While diving, the animal uses less oxygen and its heart rate falls to 15-20 beats per minute whereas the least important body organs shut down which makes longer dives possible.

The physiologist, Gerry Kooyman, discovered in the 1970s that emperor penguins can dive to the depth of 265m staying under water up to 18 minutes. Later observations registered on the basis of underwater devices have revealed that a certain female dived to the depth of 535 m 1,755 ft). However, it is not denied that this is not the maximum of the emperor penguin’s possibilities because the accuracy of registration devices is getting lower when it is deeper. Later observations have shown that one species dived regularly to the depth of 150 m (490 ft) but in deep water up to about 900 m (3,000 ft). Shallow dives (about 50 m (160 ft)) were done in turns with deep dives (above 400 m  (1,300 ft)). There were also some cases of species swimming to the depth of 450 to 500 m (1,480 to 1,640 ft) that is close to the sea bottom.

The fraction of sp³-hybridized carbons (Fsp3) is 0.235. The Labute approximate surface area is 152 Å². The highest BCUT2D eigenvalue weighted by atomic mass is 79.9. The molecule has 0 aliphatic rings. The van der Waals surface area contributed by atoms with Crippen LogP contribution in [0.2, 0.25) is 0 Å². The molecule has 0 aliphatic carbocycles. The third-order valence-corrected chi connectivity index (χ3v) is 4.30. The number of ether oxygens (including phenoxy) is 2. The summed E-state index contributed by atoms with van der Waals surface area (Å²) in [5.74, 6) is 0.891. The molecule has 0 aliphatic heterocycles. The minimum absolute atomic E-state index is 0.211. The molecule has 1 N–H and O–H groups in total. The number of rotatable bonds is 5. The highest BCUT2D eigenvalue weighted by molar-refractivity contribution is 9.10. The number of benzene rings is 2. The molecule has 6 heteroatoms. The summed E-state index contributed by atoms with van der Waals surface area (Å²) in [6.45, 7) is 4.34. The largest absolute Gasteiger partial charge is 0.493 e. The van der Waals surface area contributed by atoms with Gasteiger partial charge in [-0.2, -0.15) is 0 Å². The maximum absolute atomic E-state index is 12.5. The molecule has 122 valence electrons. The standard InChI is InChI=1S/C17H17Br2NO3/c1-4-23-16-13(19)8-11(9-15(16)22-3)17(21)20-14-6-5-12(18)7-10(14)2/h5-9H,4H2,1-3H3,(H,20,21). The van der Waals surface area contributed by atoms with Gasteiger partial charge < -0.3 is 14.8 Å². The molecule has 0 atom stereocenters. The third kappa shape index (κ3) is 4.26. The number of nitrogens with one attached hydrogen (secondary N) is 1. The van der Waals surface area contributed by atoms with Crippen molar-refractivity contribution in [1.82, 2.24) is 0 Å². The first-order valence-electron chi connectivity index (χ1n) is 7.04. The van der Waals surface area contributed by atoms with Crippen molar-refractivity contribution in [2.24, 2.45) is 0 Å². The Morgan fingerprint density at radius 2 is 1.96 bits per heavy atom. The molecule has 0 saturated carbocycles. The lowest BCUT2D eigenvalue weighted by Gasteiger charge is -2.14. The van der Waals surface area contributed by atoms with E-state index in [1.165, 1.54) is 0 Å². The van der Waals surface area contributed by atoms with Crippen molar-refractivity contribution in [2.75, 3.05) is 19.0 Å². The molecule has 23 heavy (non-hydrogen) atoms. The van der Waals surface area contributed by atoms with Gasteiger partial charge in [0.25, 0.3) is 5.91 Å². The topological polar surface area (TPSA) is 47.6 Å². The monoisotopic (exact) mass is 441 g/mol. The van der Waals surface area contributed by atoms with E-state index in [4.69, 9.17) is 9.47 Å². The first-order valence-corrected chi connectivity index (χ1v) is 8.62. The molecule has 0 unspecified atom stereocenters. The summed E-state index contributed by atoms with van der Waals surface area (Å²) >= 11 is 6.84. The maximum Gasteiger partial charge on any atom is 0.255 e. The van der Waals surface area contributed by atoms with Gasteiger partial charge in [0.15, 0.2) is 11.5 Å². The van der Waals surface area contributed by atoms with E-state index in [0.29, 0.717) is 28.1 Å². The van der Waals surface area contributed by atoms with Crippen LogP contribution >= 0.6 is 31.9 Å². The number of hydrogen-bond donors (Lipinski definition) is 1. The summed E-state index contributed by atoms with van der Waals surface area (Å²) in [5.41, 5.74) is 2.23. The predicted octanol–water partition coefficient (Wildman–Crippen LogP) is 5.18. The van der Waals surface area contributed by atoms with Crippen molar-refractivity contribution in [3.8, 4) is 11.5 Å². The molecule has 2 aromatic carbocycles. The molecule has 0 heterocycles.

Emperor Penguin (Aptenodytes forsteri)


The main menu of the emperor penguin is fish, shellfish (the Antarctic krill) and the cephalopod (eg. Psychroteuthis glacialis, representatives of Onychoteuthidae family). Pleuragramma antarcticum fish species are most often chosen out of fish and they are the majority of the diet. Besides, penguins also hunt for the representatives of Nototheniidae family.